Is WeTransfer HIPAA Compliant?
Finally, we can give you a plain and simple answer.
As WeTransfer explains on its website: “Are you HIPAA compliant? We’re not. […] We have a global audience to cater to and it is proven to be quite difficult to make exceptions on a country-level. Since we are not bound by US laws, we aren’t obliged to comply with HIPAA regulations.”
So, there you are. WeTransfer cannot be used for HIPAA compliant file sharing. End of story.
Is WhatsApp HIPAA compliant?
WhatsApp cannot be used to transmit PHI because it is not HIPAA compliant. The lack of technical safeguards means that sensitive information can potentially be intercepted, which is a big no-no for healthcare providers.
While WhatsApp is a wonderful way to share basic information, it is important to remember that it cannot be used to communicate PHI (Protected Health Information).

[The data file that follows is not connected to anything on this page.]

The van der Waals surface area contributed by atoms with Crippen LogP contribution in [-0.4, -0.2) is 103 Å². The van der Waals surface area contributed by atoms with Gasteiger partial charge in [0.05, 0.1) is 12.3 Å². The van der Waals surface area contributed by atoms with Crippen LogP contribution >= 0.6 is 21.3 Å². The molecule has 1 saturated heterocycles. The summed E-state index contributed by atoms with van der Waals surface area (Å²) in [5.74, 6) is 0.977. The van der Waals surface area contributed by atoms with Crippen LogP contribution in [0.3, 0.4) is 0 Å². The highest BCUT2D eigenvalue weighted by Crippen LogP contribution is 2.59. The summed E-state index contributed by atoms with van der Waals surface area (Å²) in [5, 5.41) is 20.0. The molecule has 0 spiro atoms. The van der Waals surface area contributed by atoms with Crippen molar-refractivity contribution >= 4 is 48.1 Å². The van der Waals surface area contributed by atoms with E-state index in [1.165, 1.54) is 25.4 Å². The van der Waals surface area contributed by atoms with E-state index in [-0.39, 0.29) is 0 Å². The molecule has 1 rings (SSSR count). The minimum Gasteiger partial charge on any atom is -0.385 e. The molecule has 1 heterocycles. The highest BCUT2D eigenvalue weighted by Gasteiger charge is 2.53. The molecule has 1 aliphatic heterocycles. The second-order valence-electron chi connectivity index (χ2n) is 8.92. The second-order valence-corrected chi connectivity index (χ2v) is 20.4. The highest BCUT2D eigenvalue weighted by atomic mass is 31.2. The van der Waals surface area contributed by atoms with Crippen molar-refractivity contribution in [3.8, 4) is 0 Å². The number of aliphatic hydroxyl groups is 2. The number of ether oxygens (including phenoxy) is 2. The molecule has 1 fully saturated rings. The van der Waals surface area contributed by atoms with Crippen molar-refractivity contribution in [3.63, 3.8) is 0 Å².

HIPAA Compliant File Sharing with Central Data Storage
What’s the easiest way to stay HIPAA compliant when sending PHI via computers and mobile devices?
Simple – utilize the services of a specialist HIPAA compliant file sharing provider.
At Central Data Storage, all of our products have been purposefully built to keep your PHI safe and secure in full compliance with HIPAA.
Our Encrypted Sharing solution encrypts not only email communications, but instant messaging communications and any files attached to those messages as well.
We sign BAAs with all of our clients and are approved by third-party auditors as 100% compliant with HIPAA, HITECH, the EU’s GDPR, as well as State Laws.
More than just a software provider, at CDS we pride ourselves on working hand in hand with our clients to help them develop and implement policies, procedures and training programs so they can be sure their whole business is fully HIPAA compliant.
Want to learn more about our HIPAA compliant file sharing solutions? Talk to us today. Call 1-888-907-1227 or email firstname.lastname@example.org.